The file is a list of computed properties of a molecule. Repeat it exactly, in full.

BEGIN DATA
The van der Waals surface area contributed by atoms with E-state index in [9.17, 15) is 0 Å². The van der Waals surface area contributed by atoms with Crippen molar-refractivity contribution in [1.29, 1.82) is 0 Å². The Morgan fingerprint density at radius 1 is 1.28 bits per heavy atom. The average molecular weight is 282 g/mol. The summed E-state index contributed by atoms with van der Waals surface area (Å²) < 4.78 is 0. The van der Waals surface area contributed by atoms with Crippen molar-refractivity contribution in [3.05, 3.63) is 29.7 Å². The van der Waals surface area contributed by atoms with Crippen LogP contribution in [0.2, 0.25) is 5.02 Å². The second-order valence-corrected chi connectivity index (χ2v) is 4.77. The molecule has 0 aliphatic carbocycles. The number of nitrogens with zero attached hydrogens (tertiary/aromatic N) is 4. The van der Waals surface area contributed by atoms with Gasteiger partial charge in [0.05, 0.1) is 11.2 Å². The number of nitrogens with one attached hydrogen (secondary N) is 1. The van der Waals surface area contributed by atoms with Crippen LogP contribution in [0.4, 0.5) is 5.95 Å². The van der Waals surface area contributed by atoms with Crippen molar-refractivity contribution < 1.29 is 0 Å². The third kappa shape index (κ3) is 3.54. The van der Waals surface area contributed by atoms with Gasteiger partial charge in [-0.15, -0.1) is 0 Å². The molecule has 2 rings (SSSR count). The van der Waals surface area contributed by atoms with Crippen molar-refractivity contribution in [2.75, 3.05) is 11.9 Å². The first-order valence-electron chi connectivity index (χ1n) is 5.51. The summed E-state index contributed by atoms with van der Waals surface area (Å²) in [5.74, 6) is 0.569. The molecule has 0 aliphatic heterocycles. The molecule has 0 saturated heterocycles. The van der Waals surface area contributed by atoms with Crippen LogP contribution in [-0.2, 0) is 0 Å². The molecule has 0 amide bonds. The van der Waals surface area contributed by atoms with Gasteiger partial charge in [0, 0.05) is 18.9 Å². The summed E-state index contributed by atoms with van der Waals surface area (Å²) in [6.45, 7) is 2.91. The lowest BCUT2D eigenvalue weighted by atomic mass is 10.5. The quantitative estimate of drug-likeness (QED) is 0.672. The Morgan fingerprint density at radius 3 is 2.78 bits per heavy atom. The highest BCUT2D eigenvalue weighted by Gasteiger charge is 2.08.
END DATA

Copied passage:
The van der Waals surface area contributed by atoms with E-state index in [9.17, 15) is 0 Å². The van der Waals surface area contributed by atoms with Crippen molar-refractivity contribution in [1.29, 1.82) is 0 Å². The Morgan fingerprint density at radius 1 is 1.28 bits per heavy atom. The average molecular weight is 282 g/mol. The summed E-state index contributed by atoms with van der Waals surface area (Å²) < 4.78 is 0. The van der Waals surface area contributed by atoms with Crippen molar-refractivity contribution in [3.05, 3.63) is 29.7 Å². The van der Waals surface area contributed by atoms with Crippen LogP contribution in [0.2, 0.25) is 5.02 Å². The second-order valence-corrected chi connectivity index (χ2v) is 4.77. The molecule has 0 aliphatic carbocycles. The number of nitrogens with zero attached hydrogens (tertiary/aromatic N) is 4. The van der Waals surface area contributed by atoms with Gasteiger partial charge in [0.05, 0.1) is 11.2 Å². The number of nitrogens with one attached hydrogen (secondary N) is 1. The van der Waals surface area contributed by atoms with Crippen LogP contribution in [0.4, 0.5) is 5.95 Å². The van der Waals surface area contributed by atoms with Crippen molar-refractivity contribution < 1.29 is 0 Å². The third kappa shape index (κ3) is 3.54. The van der Waals surface area contributed by atoms with Gasteiger partial charge in [-0.15, -0.1) is 0 Å². The molecule has 2 rings (SSSR count). The van der Waals surface area contributed by atoms with Crippen molar-refractivity contribution in [2.75, 3.05) is 11.9 Å². The first-order valence-electron chi connectivity index (χ1n) is 5.51. The summed E-state index contributed by atoms with van der Waals surface area (Å²) in [5.74, 6) is 0.569. The molecule has 0 aliphatic heterocycles. The molecule has 0 saturated heterocycles. The van der Waals surface area contributed by atoms with Crippen LogP contribution in [-0.2, 0) is 0 Å². The molecule has 0 amide bonds. The van der Waals surface area contributed by atoms with Gasteiger partial charge in [0, 0.05) is 18.9 Å². The summed E-state index contributed by atoms with van der Waals surface area (Å²) in [6.45, 7) is 2.91. The lowest BCUT2D eigenvalue weighted by atomic mass is 10.5. The quantitative estimate of drug-likeness (QED) is 0.672. The Morgan fingerprint density at radius 3 is 2.78 bits per heavy atom. The highest BCUT2D eigenvalue weighted by Gasteiger charge is 2.08.